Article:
Has the FBI Launched a War of Entrapment Against the Occupy Movement?
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Stephen Anthony, Special Agent in Charge of the FBI's Cleveland office, claimed during the May 1 press conference “that at no time during the course of the investigation was the public ever in danger.” So if the public was never in danger, was there ever a threat?
To get to the bottom of the story I traveled to Cleveland shortly after the arrests and interviewed about 20 friends and family members of the "Cleveland 5," as supporters are calling them. They describe a group of naïve, vulnerable and even desperate individuals that the FBI preyed on. A government informant provided the five with jobs, money, a place to live, a friendly ear, beer, pot, the prescription stimulant Adderall, and most significant, the ideas and means to carry out a plot conceived by the Bureau itself.
The Lost Boys
Friends describe the five – everyone calls them boys or kids – as “quasi-hobos” and on the losing end of society. Lea Tolls, a 46-year-old mother and self-described “Occu-mom,” says, “Except for Connor [Stevens] they were destitute. They are angry, some have mental illnesses, and there is alcoholism and abuse in their families.”
Kaiser, a Cleveland occupier, told me that Doug Wright, the alleged ringleader, was “like a big brother to me. He ran away from his parents when he was 12.” Everyone invariably mentioned Wright was a train hopper, an explanation that accounts for his mangled nose, missing teeth and abrasive manner. Ben Shapiro, 26, an environmental organizer who was active with Occupy Cleveland last fall, said, “Doug was poor. He was angry, had a hard time dealing with people and was short-tempered.” Nonetheless, numerous youth said Wright was protective of and cared about them and was a hard worker. Zachy, a lanky 21-year-old who hung out with the five, says, “Doug actually did shit. He was running logistics at the Occupy camp. He was the one that knew how to tie knots and put tarps on the tents.”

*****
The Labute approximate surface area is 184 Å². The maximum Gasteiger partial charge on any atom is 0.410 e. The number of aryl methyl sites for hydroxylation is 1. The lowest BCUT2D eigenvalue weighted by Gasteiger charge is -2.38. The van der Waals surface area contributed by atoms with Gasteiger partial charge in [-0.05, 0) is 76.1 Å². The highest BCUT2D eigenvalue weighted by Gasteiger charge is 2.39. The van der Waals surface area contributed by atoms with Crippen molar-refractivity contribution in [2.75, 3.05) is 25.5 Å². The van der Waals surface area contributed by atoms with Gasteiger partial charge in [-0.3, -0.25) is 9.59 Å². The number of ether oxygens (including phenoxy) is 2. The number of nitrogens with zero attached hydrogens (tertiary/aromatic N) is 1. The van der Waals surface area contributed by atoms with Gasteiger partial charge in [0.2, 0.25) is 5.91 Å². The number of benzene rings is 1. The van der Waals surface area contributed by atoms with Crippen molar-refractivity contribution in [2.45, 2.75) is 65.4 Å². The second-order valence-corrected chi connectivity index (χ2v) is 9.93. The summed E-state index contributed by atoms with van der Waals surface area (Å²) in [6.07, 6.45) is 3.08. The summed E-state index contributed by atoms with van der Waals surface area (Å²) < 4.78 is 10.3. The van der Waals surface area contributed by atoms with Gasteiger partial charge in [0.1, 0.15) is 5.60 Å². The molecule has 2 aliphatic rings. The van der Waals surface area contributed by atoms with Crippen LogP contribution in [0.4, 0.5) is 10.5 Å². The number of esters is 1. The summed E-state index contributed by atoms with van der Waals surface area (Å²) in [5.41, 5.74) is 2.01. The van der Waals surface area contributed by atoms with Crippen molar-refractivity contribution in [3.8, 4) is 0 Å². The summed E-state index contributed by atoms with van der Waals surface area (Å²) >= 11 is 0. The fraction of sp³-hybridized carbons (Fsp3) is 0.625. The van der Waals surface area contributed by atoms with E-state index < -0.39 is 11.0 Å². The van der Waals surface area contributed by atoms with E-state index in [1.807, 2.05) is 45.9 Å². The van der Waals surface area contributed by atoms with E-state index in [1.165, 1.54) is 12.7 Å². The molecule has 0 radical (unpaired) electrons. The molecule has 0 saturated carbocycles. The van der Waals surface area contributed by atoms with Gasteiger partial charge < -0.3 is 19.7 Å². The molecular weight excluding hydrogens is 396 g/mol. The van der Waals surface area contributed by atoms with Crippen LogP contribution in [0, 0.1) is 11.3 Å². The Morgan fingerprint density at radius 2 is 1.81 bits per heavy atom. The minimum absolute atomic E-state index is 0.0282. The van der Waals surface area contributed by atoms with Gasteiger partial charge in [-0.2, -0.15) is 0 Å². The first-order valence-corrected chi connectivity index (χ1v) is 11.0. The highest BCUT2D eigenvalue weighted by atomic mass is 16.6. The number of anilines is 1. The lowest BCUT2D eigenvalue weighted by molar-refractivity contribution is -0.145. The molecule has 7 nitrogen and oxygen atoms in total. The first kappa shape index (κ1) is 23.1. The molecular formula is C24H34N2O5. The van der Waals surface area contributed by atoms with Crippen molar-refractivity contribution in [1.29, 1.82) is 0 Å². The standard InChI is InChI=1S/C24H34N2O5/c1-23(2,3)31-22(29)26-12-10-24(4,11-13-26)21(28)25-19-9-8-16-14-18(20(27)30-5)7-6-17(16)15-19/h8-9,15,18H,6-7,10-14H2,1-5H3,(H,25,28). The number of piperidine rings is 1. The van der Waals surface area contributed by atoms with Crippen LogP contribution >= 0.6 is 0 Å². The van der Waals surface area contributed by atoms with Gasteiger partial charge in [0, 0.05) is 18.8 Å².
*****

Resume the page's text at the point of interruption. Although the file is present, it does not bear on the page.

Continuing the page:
The story is the same for the others: lost souls wanting to help others. Most Cleveland Occupiers were wary of Anthony Hayne, the oldest of the accused, labeling him a “con man,” “swindler” and “schemer.” Lea Tolls defended him, stating, “Tony was an addict, and we treated him accordingly.” Others added that Hayne's mother died a week before Occupy Cleveland began. Jonnie Peskar, 22, a member of Occupy Cleveland, says one night another defendant, Brandon Baxter, told him his life story, “He grew up in violence. He and his dad would fist fight. Brandon talked about how he was traumatized growing up.”
Gloria, a friend of Brandon Baxter's, called him “an absolute joy to be around. He wants to help everyone he comes in contact with.” But he also suffered from “horrible depression” and tried to kill himself in February by jumping off a bridge before being talked down by cops, she claimed. “He spent weeks in the hospital from the suicide attempt.” As for Joshua Stafford, who is known as Skelly, his mother anonymously told the media of a troubled life, saying he had been “in and out of hospitals, prisons, jails. He's just been a troubled soul since he's been born.”
Joshua Stafford and Brandon Baxter are also described as highly impressionable. Tolls says Stafford, “would have done anything anyone told him to, just to have friends.” Peskar says Brandon Baxter admitted to him, “‘I’m easily brainwashed because I was pulled into being a Neo-Nazi.’ Brandon was in a very confused state. He always contradicted himself. He didn’t know what he wanted.”